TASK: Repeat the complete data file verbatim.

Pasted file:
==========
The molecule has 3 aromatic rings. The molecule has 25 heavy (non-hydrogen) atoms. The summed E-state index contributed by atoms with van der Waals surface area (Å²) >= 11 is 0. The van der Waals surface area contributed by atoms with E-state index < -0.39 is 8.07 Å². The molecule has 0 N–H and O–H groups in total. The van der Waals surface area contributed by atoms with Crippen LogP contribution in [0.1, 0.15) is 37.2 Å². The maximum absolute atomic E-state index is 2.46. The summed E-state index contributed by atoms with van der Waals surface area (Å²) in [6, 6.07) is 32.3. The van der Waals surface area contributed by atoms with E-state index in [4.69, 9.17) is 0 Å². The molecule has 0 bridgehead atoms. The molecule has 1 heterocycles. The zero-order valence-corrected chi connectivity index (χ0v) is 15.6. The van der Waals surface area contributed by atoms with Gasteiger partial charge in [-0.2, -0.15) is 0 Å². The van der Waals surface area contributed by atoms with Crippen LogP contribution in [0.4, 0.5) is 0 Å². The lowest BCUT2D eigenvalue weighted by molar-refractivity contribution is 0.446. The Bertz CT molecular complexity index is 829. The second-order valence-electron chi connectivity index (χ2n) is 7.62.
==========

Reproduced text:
The molecule has 3 aromatic rings. The molecule has 25 heavy (non-hydrogen) atoms. The summed E-state index contributed by atoms with van der Waals surface area (Å²) >= 11 is 0. The van der Waals surface area contributed by atoms with E-state index < -0.39 is 8.07 Å². The molecule has 0 N–H and O–H groups in total. The van der Waals surface area contributed by atoms with Crippen LogP contribution in [0.1, 0.15) is 37.2 Å². The maximum absolute atomic E-state index is 2.46. The summed E-state index contributed by atoms with van der Waals surface area (Å²) in [6, 6.07) is 32.3. The van der Waals surface area contributed by atoms with E-state index in [4.69, 9.17) is 0 Å². The molecule has 0 bridgehead atoms. The molecule has 1 heterocycles. The zero-order valence-corrected chi connectivity index (χ0v) is 15.6. The van der Waals surface area contributed by atoms with Gasteiger partial charge in [-0.2, -0.15) is 0 Å². The van der Waals surface area contributed by atoms with Crippen LogP contribution in [0.4, 0.5) is 0 Å². The lowest BCUT2D eigenvalue weighted by molar-refractivity contribution is 0.446. The Bertz CT molecular complexity index is 829. The second-order valence-electron chi connectivity index (χ2n) is 7.62.